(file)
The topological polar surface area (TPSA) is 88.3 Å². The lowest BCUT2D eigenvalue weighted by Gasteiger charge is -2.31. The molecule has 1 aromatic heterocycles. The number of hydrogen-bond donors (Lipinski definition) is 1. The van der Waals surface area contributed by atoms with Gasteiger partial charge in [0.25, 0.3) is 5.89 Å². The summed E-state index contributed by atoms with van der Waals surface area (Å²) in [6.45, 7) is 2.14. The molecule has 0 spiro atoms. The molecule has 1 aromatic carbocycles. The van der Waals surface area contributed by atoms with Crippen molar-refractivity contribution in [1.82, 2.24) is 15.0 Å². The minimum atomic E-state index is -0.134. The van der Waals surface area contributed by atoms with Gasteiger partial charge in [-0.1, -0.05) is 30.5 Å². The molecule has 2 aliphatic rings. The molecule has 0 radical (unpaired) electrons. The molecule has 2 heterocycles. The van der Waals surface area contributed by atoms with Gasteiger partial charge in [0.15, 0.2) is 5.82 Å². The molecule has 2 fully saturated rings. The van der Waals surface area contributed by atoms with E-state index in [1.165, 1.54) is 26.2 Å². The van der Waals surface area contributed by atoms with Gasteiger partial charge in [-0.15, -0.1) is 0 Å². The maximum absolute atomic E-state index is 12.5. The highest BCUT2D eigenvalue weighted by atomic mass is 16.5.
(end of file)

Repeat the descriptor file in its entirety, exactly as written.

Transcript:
The topological polar surface area (TPSA) is 88.3 Å². The lowest BCUT2D eigenvalue weighted by Gasteiger charge is -2.31. The molecule has 1 aromatic heterocycles. The number of hydrogen-bond donors (Lipinski definition) is 1. The van der Waals surface area contributed by atoms with Gasteiger partial charge in [0.25, 0.3) is 5.89 Å². The summed E-state index contributed by atoms with van der Waals surface area (Å²) in [6.45, 7) is 2.14. The molecule has 0 spiro atoms. The molecule has 1 aromatic carbocycles. The van der Waals surface area contributed by atoms with Crippen molar-refractivity contribution in [1.82, 2.24) is 15.0 Å². The minimum atomic E-state index is -0.134. The van der Waals surface area contributed by atoms with Gasteiger partial charge in [-0.1, -0.05) is 30.5 Å². The molecule has 2 aliphatic rings. The molecule has 0 radical (unpaired) electrons. The molecule has 2 heterocycles. The van der Waals surface area contributed by atoms with Gasteiger partial charge in [0.15, 0.2) is 5.82 Å². The molecule has 2 fully saturated rings. The van der Waals surface area contributed by atoms with E-state index in [1.165, 1.54) is 26.2 Å². The van der Waals surface area contributed by atoms with Gasteiger partial charge in [-0.15, -0.1) is 0 Å². The maximum absolute atomic E-state index is 12.5. The highest BCUT2D eigenvalue weighted by atomic mass is 16.5.